Shaun Johnson for All Black first five-eighths or halfback - why not?
Forget all that stuff about contracts. There's yet to be one written that a professional sportsman hasn't been able to extract himself from. Where there's a lawyer, there's a way.
Discount the theory that Johnson is league to the core. So is Sonny Bill Williams, last seen hovering on the wing for the All Blacks.
Johnson, the outrageously talented Warriors halfback, has the skills to be a global sporting superstar. It won't happen in rugby, despite the IRB's posturing about 100-plus member countries, but he'll get a hell of a lot closer than he will in league.
If the Warriors win on Sunday, and expert opinion seems to have them at about a 40-45 per cent chance of doing so, then Johnson has scaled the mountain. What is there left for him to achieve? The Four Nations? A contract in Hull?
All facetiousness aside, Johnson is a remarkable case study in talent identification, talent development and a football club showing acuity in knowing when to let him loose and when to rein him in.
Almost the exact opposite of what has happened at the Blues, circa 2004-10.
What must hurt even more for rugby bosses is one of the key people behind the emergence of the Warriors as a development club par excellence is John Hart, a 15-man man through and through.
The Warriors gave Hart a home when the rest of us were still fuming over Christian Cullen's ill-fated run at centre. Hart is not the only reason for the Warriors' success - probably not even the main reason - but he's played a big part.
Look at the Junior Warriors and you'll recognise that this is a club that has more talent, mostly homegrown, than it can possibly use.
Look at the Blues and you'll see talent being shipped in from all over Wellington.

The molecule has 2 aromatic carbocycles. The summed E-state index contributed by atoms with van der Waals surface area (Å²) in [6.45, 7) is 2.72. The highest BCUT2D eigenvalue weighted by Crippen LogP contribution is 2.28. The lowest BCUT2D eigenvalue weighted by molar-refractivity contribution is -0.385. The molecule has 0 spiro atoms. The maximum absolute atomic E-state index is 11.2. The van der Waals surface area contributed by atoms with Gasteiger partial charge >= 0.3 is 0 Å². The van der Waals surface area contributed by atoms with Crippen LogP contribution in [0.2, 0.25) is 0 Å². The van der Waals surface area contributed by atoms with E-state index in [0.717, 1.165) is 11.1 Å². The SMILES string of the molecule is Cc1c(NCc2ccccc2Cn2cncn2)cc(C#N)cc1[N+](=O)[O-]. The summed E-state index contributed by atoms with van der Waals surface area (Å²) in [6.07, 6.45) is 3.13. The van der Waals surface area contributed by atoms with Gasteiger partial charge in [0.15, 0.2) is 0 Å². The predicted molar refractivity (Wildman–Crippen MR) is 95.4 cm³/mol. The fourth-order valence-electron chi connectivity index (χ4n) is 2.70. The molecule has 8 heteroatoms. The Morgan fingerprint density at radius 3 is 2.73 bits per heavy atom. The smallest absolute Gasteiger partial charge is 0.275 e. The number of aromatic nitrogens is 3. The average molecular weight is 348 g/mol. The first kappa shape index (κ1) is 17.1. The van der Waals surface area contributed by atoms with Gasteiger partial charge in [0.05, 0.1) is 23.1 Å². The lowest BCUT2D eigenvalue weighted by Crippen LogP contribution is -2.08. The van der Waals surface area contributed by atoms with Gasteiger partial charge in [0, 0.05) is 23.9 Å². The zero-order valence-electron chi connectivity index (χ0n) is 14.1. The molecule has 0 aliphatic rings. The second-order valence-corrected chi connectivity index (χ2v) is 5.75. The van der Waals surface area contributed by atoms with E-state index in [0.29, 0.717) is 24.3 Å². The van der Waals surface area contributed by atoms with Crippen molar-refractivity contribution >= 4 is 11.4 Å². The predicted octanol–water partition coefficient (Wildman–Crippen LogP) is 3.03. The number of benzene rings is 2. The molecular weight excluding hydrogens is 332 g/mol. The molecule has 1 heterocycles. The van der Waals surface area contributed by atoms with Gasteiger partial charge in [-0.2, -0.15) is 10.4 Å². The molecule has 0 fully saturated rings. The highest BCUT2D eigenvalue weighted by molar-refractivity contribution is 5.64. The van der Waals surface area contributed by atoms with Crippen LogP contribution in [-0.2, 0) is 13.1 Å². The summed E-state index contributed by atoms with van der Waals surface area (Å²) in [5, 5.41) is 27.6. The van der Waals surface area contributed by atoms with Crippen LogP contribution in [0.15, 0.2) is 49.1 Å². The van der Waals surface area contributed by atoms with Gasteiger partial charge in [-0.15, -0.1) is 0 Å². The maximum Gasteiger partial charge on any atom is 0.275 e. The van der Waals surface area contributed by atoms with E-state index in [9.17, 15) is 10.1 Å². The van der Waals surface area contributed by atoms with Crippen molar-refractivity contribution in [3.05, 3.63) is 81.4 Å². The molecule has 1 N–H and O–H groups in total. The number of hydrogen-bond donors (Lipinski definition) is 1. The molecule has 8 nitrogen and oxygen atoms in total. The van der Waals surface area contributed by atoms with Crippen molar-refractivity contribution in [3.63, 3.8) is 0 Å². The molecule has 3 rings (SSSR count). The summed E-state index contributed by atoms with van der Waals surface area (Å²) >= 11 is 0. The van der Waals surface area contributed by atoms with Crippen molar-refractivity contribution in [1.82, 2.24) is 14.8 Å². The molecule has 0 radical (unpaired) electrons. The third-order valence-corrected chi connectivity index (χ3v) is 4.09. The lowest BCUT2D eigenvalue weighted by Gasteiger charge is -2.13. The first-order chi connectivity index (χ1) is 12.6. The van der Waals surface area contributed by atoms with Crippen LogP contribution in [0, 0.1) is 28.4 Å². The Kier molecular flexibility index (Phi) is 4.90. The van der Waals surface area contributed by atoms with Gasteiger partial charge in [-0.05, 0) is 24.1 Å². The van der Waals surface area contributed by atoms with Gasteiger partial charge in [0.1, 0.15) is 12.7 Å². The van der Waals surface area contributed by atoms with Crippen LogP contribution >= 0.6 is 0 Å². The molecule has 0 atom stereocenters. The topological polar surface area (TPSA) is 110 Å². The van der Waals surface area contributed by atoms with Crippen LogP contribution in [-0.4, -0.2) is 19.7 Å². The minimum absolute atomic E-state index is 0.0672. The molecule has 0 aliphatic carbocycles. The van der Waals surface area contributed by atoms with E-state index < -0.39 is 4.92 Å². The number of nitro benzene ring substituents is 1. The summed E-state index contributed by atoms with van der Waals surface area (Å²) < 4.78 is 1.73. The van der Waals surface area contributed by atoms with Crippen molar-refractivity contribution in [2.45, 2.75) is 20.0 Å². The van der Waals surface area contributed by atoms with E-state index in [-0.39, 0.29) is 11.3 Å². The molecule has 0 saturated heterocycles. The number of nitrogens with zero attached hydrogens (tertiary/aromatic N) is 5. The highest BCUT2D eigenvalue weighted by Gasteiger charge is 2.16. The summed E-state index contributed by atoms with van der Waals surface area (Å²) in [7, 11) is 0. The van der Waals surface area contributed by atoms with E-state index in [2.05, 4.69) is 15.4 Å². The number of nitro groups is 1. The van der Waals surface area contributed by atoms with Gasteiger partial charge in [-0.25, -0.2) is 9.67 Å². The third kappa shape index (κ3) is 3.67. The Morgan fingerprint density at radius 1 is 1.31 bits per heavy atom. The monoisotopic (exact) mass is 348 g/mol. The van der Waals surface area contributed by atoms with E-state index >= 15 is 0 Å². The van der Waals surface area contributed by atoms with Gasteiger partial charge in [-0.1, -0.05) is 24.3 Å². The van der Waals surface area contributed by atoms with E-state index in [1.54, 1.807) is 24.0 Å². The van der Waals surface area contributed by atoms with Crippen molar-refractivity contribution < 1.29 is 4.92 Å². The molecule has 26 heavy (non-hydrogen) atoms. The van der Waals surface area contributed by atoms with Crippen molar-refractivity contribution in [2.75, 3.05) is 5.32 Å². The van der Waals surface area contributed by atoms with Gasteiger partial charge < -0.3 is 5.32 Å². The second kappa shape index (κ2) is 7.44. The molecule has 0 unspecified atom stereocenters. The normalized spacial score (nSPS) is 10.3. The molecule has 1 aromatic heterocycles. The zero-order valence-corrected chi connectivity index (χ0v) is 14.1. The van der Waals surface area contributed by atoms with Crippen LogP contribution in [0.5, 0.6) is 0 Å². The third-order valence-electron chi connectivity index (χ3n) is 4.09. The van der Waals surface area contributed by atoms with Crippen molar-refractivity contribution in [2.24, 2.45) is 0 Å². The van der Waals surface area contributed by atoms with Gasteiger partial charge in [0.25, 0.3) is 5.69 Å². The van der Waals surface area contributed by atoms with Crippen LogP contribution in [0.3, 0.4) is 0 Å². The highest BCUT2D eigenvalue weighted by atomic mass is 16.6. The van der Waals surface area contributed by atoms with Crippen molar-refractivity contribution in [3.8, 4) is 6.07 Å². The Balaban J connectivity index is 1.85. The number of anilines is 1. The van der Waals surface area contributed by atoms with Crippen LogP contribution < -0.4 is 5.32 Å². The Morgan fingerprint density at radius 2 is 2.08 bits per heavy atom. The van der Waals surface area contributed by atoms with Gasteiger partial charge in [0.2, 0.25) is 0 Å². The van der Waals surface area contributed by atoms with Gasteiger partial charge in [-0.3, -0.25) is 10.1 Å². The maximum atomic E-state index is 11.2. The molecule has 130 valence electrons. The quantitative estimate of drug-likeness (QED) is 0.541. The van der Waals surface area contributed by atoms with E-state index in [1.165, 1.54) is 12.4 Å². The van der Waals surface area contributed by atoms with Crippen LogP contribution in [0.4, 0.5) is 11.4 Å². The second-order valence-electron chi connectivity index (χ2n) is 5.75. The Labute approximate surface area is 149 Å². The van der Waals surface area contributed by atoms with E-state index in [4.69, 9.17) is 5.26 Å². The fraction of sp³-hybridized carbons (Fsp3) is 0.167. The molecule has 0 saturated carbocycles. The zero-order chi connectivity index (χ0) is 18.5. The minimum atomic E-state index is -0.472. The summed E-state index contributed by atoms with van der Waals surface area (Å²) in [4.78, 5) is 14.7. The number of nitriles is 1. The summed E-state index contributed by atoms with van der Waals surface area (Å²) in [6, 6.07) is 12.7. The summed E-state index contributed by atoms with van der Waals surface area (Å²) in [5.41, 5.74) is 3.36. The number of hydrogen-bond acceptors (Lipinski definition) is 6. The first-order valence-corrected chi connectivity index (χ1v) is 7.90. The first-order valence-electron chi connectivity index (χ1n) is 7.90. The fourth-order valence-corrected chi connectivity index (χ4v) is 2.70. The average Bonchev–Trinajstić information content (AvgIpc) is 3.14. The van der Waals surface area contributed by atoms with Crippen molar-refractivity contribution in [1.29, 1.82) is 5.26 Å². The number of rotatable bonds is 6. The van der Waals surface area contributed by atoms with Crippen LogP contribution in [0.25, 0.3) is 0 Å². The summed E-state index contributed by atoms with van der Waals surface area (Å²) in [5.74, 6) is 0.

The Warriors have Johnson, Kevin Locke and more likely lads lurking in the juniors, while the Blues and Auckland have failed to produce a playmaker of note, instead punting on a succession of imports.
The New Zealand Rugby Union should look very closely at what they're doing at the Warriors in terms of talent recognition and player development. Steal the ideas for player development and then plunder some of their players.
The brochure shouldn't be that difficult to write.
Unless you're at the top 1 per cent of your craft, the money is better in rugby, you get to see more of the world than Auckland, Sydney, Brisbane and the M62. Also, the All Blacks, despite the Warriors heroics this month, are still the No1 gig in town.
If you don't make it to the top in rugby, you're still in line for a nice, lucrative lifestyle move to Europe or Japan.
If you don't make it to the top in league, you get to - er - the Newtown Jets?
When they're done writing the brochure to attract 13-man players to the 15-man game, there's one other thing the NZRU and Blues should write: a note of thanks to the Warriors for doing all their donkey work for them.